• Prepared pizza dough (or you could make your own)
  • 1 bunch rainbow kale, leaves pulled and chopped, stems discarded
  • 3 medium garlic cloves, smashed
  • 3 tablespoons olive oil, divided
  • 1 teaspoon red pepper flakes (plus more to taste)
  • 2.5 cups shredded mozzarella cheese
  • 3 oz sliced pancetta
  • 3 eggs
  • salt and pepper

Preheat oven to 450 degrees F, preferably preheating a pizza stone at the same time if you’ve got one. Roll out pizza dough to 16 inches in diameter and let it rest.

In a medium skillet, add 1 tablespoon of olive oil, the three smashed garlic cloves, and red pepper flakes. Heat over medium flame. Toast garlic cloves to a golden brown before removing and discarding. Add the chopped kale leaves and toss to coat with the oil. Cook until wilted, about 3-4 minutes. Salt and pepper to taste.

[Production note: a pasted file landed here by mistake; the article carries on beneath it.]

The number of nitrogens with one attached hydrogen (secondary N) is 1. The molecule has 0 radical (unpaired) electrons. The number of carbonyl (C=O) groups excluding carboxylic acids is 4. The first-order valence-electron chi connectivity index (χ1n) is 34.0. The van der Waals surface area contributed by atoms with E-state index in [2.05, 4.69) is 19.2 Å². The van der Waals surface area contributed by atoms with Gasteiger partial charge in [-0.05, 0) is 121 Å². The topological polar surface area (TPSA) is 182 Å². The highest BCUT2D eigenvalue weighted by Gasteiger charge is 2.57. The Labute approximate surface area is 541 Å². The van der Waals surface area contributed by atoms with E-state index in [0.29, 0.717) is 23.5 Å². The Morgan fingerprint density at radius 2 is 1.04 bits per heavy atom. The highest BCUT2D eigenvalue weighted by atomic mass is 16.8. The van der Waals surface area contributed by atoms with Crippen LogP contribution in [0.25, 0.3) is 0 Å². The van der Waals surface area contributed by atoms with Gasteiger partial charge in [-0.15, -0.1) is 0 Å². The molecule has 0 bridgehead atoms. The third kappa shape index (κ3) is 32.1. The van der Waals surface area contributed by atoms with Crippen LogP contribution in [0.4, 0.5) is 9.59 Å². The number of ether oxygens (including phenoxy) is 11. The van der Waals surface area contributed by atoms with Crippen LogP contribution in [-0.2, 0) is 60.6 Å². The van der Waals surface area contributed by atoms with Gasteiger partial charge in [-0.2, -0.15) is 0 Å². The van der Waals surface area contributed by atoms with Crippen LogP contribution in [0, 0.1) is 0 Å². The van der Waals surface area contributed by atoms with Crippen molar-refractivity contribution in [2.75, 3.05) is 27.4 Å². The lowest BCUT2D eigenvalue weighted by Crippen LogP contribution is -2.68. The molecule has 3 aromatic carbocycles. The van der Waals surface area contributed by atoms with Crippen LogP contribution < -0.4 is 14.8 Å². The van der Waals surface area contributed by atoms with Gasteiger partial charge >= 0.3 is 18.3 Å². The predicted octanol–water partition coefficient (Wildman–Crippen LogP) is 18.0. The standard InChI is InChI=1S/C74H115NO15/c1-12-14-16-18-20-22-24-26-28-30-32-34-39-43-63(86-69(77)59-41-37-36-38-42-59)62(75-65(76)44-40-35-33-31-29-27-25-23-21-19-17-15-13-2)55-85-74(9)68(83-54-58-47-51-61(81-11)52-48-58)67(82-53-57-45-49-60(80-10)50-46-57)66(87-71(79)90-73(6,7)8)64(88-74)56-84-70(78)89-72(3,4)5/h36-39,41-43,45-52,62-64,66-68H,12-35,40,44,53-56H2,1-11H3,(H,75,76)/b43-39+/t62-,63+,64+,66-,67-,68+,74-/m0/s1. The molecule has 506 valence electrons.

Place rolled out dough on hot pizza stone or on a baking sheet. Brush with 1.5 tablespoons of olive oil then sprinkle with 2 cups of shredded cheese. Spread the kale out over the cheese then sprinkle remaining 1/2 cup of cheese on top of that. Place pieces of pancetta all over the pizza and bake for 10 minutes. Remove from oven and carefully set 3 raw eggs about halfway in from the edges and the center of the pizza. Return to oven and bake for another 8-10 minutes or until whites are set and the yolks slightly quiver. Season with salt and plenty of fresh ground pepper. Take a fork, break the yolks and gently smear the eggs all over the pizza before drizzling with remaining half tablespoon of olive oil. Slice and serve.

CSA Count: 1

Rainbow kale